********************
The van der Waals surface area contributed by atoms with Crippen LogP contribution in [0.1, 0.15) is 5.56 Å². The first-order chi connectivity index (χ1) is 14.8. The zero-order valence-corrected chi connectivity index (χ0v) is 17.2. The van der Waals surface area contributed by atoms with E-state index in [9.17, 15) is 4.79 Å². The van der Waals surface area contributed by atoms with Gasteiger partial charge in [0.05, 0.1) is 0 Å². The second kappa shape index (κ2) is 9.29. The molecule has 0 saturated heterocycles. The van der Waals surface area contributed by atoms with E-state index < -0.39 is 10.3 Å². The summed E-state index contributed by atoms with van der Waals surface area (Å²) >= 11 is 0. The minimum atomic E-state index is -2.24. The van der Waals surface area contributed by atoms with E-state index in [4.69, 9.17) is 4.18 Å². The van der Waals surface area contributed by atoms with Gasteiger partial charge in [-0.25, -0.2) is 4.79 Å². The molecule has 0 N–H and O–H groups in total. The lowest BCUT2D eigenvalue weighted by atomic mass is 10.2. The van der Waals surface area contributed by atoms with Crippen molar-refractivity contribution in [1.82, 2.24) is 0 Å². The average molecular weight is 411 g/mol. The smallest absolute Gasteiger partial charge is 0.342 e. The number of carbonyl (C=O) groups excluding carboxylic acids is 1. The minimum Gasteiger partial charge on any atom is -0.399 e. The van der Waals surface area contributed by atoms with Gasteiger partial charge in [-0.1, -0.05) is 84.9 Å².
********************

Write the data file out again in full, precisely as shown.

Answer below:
The van der Waals surface area contributed by atoms with Crippen LogP contribution in [0.1, 0.15) is 5.56 Å². The first-order chi connectivity index (χ1) is 14.8. The zero-order valence-corrected chi connectivity index (χ0v) is 17.2. The van der Waals surface area contributed by atoms with E-state index in [9.17, 15) is 4.79 Å². The van der Waals surface area contributed by atoms with Gasteiger partial charge in [0.05, 0.1) is 0 Å². The second kappa shape index (κ2) is 9.29. The molecule has 0 saturated heterocycles. The van der Waals surface area contributed by atoms with E-state index < -0.39 is 10.3 Å². The summed E-state index contributed by atoms with van der Waals surface area (Å²) >= 11 is 0. The minimum atomic E-state index is -2.24. The van der Waals surface area contributed by atoms with E-state index in [4.69, 9.17) is 4.18 Å². The van der Waals surface area contributed by atoms with Gasteiger partial charge in [-0.25, -0.2) is 4.79 Å². The molecule has 0 N–H and O–H groups in total. The lowest BCUT2D eigenvalue weighted by atomic mass is 10.2. The van der Waals surface area contributed by atoms with Crippen molar-refractivity contribution in [1.82, 2.24) is 0 Å². The average molecular weight is 411 g/mol. The smallest absolute Gasteiger partial charge is 0.342 e. The number of carbonyl (C=O) groups excluding carboxylic acids is 1. The minimum Gasteiger partial charge on any atom is -0.399 e. The van der Waals surface area contributed by atoms with Gasteiger partial charge in [-0.1, -0.05) is 84.9 Å².